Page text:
Vital Flesh

Vital Flesh by Zach Greening

Excuse me, may I take this seat, or are you expecting company?

Oh wonderful!

— pardon me for appearing to delight in your solitude. My joints are freezing over and this seat is a great relief. The workers bars are always bustling during the colder months. Something about drinking in comradery warms the soul.

Excuse my wayward comments but you have such striking eyes.  I’m not trying to bemuse you I promise, but tell me, have you ever heard L’appel du Vide? Perhaps one time on a mountaintop, or crossing a bridge? You may have felt it tugging at your impulse.

No?

Oh your French is rusty, of course. The call of the Void, my friend. Yes, yes, I can see you have heard it, been struck with the inexplicable desire to step over the precipice, longed to be weightless, suspended between states of being and nothingness. I too have heard the call, not yet yielded to it, no, it was much stronger in my youth. Raging against the tide of mediocrity I heard the call. I conversed with the void for many hours, letting my feet dangle from the heights of the Four Districts Dam. I worked nights you see, lonely work.

Oh your glass is empty! Allow me, please. I appreciate having someone to talk to.

My work?  

No, no not anymore, no I don’t have the energy nowadays, need my sleep, but then I worked in public sanitation. Yes, the guardians of the gutters and all the rest. I would drive my sweeper from the east side of the district across the dam wall to the west. You see, as a trusted employee of Victus Sanitation it was permissible to use the dam bypass and skip out on all that nasty traffic along the motorways. Disgraceful how they manage them, always clogged up with commuters banging their heads against the consols of their buggies. What a shame to tear up the tram tracks, makes no sense for the city at all. Yes, I much prefer the ease of the dam crossing, not to mention the serenity.  Have you ever been?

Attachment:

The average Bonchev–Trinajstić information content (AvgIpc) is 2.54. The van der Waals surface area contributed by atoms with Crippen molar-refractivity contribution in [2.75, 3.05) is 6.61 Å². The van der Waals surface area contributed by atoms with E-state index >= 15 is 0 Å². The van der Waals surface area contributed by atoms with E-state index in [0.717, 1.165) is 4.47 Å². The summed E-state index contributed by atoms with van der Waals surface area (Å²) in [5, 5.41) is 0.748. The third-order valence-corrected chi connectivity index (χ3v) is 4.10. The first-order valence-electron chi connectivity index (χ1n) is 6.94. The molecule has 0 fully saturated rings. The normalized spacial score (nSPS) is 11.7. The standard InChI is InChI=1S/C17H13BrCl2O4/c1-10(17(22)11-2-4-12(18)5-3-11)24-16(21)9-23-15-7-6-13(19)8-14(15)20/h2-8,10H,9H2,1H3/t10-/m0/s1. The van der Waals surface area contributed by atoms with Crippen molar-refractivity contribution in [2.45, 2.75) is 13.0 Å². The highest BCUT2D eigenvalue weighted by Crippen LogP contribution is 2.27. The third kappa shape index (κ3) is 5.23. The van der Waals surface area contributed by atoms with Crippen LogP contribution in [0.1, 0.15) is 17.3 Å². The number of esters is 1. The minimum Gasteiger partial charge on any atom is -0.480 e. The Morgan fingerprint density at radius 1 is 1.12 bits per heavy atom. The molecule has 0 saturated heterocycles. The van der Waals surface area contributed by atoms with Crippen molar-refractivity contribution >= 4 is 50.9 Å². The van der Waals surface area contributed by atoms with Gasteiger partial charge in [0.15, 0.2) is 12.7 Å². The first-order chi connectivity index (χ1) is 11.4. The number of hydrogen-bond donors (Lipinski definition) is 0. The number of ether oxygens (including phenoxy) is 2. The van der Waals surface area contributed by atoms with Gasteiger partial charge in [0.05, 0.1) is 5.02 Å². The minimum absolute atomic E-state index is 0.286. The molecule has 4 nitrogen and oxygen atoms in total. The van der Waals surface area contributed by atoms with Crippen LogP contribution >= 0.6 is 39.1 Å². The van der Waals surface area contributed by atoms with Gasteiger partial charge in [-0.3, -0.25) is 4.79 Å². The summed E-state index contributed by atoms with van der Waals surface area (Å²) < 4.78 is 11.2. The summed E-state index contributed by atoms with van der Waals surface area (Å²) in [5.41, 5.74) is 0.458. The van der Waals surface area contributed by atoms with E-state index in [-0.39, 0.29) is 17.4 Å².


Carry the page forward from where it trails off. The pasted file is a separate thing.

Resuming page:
Oh, you must, it’s quite the marvel of modern engineering. Eight hundred meters tall, it spans the canyon. Something about the sheer mass of water being held by the dam makes the void seem so welcoming. Those some million gallons, held at bay by the tenacity of mankind to live where we are forbidden. Something about such a restrained power, a sleeping giant… it’s a strange sensation to verbalise my friend, do forgive me. I lose myself sometimes.

But, yes that’s right, I spent my shift breaks sitting on that wall. I would finish my cigarette and flick the glowing butt out onto that black sheet of velvet. Watch it float down, imagining that I am the butt, glowing red hot and burning up as the wind fans my ember. Then I’m gone. The butt is gone. Back onto my sweeper and off to the west.

Used to be full of ethnics you know. Yes yes, all those little restaurants and backroom cellars. The department of public health was working overtime, but we never really want to know where the flavour comes from. You can hardly tell looking at the place now, I suppose those veins of colour have been swallowed up by by the gentrifiers. It’s all Victus food outlets and clothing stores now. You used to find a good cup of coffee on every corner. The men in their little round hats and the women in great quilted frocks tossing dough in street-side ovens. How things can change within a lifetime.

Ah, I do not mean to burden you with my melancholy. Let us talk of something else.

Do you feel as though you play your part? Tell me, do you see yourself aligning with the powers that be?

You’re right, I suppose those are some vague terms. Let me think.

Do you feel, when you walk around day to day, that despite the familiar settings and sights that surround you, you are still a visitor in a foreign land? Yes that’s it. Do you?